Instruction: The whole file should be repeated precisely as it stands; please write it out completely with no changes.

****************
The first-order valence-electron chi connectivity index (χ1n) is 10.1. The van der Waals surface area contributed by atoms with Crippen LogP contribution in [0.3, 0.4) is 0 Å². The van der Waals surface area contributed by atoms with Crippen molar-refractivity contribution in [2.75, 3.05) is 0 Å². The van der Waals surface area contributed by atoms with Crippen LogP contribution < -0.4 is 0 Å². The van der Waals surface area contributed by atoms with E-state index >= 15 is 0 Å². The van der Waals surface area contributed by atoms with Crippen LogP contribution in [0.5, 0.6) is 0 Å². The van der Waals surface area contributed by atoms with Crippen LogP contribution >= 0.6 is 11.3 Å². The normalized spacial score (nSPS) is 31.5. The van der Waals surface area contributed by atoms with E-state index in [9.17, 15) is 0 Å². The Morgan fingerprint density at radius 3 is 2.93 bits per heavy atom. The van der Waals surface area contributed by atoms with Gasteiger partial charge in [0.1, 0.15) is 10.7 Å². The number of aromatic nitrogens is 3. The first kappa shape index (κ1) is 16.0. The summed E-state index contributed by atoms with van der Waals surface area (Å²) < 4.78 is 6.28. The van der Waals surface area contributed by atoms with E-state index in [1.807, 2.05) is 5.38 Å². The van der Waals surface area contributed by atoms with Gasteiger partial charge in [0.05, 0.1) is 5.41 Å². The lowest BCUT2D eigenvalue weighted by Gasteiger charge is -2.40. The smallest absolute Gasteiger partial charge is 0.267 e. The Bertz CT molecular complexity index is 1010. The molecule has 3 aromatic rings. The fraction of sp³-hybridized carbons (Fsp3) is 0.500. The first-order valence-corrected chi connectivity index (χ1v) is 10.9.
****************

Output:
The first-order valence-electron chi connectivity index (χ1n) is 10.1. The van der Waals surface area contributed by atoms with Crippen LogP contribution in [0.3, 0.4) is 0 Å². The van der Waals surface area contributed by atoms with Crippen molar-refractivity contribution in [2.75, 3.05) is 0 Å². The van der Waals surface area contributed by atoms with Crippen LogP contribution < -0.4 is 0 Å². The van der Waals surface area contributed by atoms with E-state index >= 15 is 0 Å². The van der Waals surface area contributed by atoms with Crippen LogP contribution in [0.5, 0.6) is 0 Å². The van der Waals surface area contributed by atoms with Crippen LogP contribution >= 0.6 is 11.3 Å². The normalized spacial score (nSPS) is 31.5. The van der Waals surface area contributed by atoms with E-state index in [9.17, 15) is 0 Å². The Morgan fingerprint density at radius 3 is 2.93 bits per heavy atom. The van der Waals surface area contributed by atoms with Gasteiger partial charge in [0.1, 0.15) is 10.7 Å². The number of aromatic nitrogens is 3. The first kappa shape index (κ1) is 16.0. The summed E-state index contributed by atoms with van der Waals surface area (Å²) < 4.78 is 6.28. The van der Waals surface area contributed by atoms with E-state index in [1.807, 2.05) is 5.38 Å². The van der Waals surface area contributed by atoms with Gasteiger partial charge in [0.05, 0.1) is 5.41 Å². The lowest BCUT2D eigenvalue weighted by Gasteiger charge is -2.40. The smallest absolute Gasteiger partial charge is 0.267 e. The Bertz CT molecular complexity index is 1010. The molecule has 3 aromatic rings. The fraction of sp³-hybridized carbons (Fsp3) is 0.500. The first-order valence-corrected chi connectivity index (χ1v) is 10.9.